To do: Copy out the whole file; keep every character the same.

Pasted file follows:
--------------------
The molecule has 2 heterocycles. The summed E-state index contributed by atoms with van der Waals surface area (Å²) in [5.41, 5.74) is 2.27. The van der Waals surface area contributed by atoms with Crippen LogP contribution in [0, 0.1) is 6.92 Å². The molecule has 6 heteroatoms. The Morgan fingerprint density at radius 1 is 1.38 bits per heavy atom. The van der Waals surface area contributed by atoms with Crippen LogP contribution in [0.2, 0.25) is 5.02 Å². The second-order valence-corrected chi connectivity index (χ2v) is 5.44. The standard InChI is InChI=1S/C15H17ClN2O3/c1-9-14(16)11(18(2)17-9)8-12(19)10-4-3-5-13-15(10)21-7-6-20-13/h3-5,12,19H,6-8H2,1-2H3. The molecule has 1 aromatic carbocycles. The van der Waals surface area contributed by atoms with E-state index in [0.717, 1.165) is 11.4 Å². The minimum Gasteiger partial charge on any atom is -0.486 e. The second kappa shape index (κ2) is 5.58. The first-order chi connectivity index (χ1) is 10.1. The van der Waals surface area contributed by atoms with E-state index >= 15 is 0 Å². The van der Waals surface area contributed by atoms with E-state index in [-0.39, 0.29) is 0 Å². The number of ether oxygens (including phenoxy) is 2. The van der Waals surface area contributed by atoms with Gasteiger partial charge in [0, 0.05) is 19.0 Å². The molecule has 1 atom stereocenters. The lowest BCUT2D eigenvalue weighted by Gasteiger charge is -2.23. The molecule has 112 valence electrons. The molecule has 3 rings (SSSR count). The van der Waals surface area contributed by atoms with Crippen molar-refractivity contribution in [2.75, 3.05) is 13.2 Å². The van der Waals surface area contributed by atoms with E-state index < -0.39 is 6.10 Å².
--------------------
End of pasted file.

The molecule has 2 heterocycles. The summed E-state index contributed by atoms with van der Waals surface area (Å²) in [5.41, 5.74) is 2.27. The van der Waals surface area contributed by atoms with Crippen LogP contribution in [0, 0.1) is 6.92 Å². The molecule has 6 heteroatoms. The Morgan fingerprint density at radius 1 is 1.38 bits per heavy atom. The van der Waals surface area contributed by atoms with Crippen LogP contribution in [0.2, 0.25) is 5.02 Å². The second-order valence-corrected chi connectivity index (χ2v) is 5.44. The standard InChI is InChI=1S/C15H17ClN2O3/c1-9-14(16)11(18(2)17-9)8-12(19)10-4-3-5-13-15(10)21-7-6-20-13/h3-5,12,19H,6-8H2,1-2H3. The molecule has 1 aromatic carbocycles. The van der Waals surface area contributed by atoms with E-state index in [0.717, 1.165) is 11.4 Å². The minimum Gasteiger partial charge on any atom is -0.486 e. The second kappa shape index (κ2) is 5.58. The first-order chi connectivity index (χ1) is 10.1. The van der Waals surface area contributed by atoms with E-state index >= 15 is 0 Å². The van der Waals surface area contributed by atoms with E-state index in [-0.39, 0.29) is 0 Å². The number of ether oxygens (including phenoxy) is 2. The van der Waals surface area contributed by atoms with Gasteiger partial charge in [0, 0.05) is 19.0 Å². The molecule has 1 atom stereocenters. The lowest BCUT2D eigenvalue weighted by Gasteiger charge is -2.23. The molecule has 112 valence electrons. The molecule has 3 rings (SSSR count). The van der Waals surface area contributed by atoms with Crippen molar-refractivity contribution in [2.75, 3.05) is 13.2 Å². The van der Waals surface area contributed by atoms with E-state index < -0.39 is 6.10 Å².